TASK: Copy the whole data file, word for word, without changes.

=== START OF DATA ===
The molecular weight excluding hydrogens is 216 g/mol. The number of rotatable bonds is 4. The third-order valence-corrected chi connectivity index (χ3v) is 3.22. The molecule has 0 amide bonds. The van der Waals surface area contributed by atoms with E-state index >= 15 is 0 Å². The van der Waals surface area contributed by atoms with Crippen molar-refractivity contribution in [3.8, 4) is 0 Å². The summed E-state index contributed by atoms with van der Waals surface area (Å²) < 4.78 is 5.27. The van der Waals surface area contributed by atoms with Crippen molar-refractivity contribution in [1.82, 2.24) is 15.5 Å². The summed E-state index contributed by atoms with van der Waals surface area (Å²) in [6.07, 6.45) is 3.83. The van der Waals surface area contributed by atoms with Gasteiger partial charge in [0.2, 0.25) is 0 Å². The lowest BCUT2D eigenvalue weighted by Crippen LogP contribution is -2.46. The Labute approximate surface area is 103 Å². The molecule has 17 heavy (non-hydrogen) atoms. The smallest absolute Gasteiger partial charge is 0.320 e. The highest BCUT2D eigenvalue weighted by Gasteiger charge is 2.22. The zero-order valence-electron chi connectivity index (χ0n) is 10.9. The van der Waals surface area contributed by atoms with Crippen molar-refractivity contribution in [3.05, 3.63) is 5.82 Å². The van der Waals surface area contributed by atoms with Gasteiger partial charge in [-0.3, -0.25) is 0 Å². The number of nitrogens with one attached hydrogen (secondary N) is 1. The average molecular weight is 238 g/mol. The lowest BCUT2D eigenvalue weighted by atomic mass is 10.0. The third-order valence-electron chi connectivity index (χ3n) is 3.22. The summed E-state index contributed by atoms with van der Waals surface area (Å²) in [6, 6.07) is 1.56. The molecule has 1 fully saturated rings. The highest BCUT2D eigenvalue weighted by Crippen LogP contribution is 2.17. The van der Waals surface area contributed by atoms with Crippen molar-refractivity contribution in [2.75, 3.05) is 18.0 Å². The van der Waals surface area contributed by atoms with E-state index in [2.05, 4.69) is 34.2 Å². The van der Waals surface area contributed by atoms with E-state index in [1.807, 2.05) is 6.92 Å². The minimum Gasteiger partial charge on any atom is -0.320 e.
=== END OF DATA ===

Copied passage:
The molecular weight excluding hydrogens is 216 g/mol. The number of rotatable bonds is 4. The third-order valence-corrected chi connectivity index (χ3v) is 3.22. The molecule has 0 amide bonds. The van der Waals surface area contributed by atoms with E-state index >= 15 is 0 Å². The van der Waals surface area contributed by atoms with Crippen molar-refractivity contribution in [3.8, 4) is 0 Å². The summed E-state index contributed by atoms with van der Waals surface area (Å²) < 4.78 is 5.27. The van der Waals surface area contributed by atoms with Crippen molar-refractivity contribution in [1.82, 2.24) is 15.5 Å². The summed E-state index contributed by atoms with van der Waals surface area (Å²) in [6.07, 6.45) is 3.83. The van der Waals surface area contributed by atoms with Gasteiger partial charge in [0.2, 0.25) is 0 Å². The lowest BCUT2D eigenvalue weighted by Crippen LogP contribution is -2.46. The Labute approximate surface area is 103 Å². The molecule has 17 heavy (non-hydrogen) atoms. The smallest absolute Gasteiger partial charge is 0.320 e. The highest BCUT2D eigenvalue weighted by Gasteiger charge is 2.22. The zero-order valence-electron chi connectivity index (χ0n) is 10.9. The van der Waals surface area contributed by atoms with Crippen molar-refractivity contribution in [3.05, 3.63) is 5.82 Å². The van der Waals surface area contributed by atoms with Gasteiger partial charge in [-0.3, -0.25) is 0 Å². The number of nitrogens with one attached hydrogen (secondary N) is 1. The average molecular weight is 238 g/mol. The lowest BCUT2D eigenvalue weighted by atomic mass is 10.0. The third-order valence-electron chi connectivity index (χ3n) is 3.22. The summed E-state index contributed by atoms with van der Waals surface area (Å²) in [6, 6.07) is 1.56. The molecule has 1 fully saturated rings. The highest BCUT2D eigenvalue weighted by Crippen LogP contribution is 2.17. The van der Waals surface area contributed by atoms with Crippen molar-refractivity contribution in [2.75, 3.05) is 18.0 Å². The van der Waals surface area contributed by atoms with E-state index in [2.05, 4.69) is 34.2 Å². The van der Waals surface area contributed by atoms with E-state index in [1.807, 2.05) is 6.92 Å². The minimum Gasteiger partial charge on any atom is -0.320 e.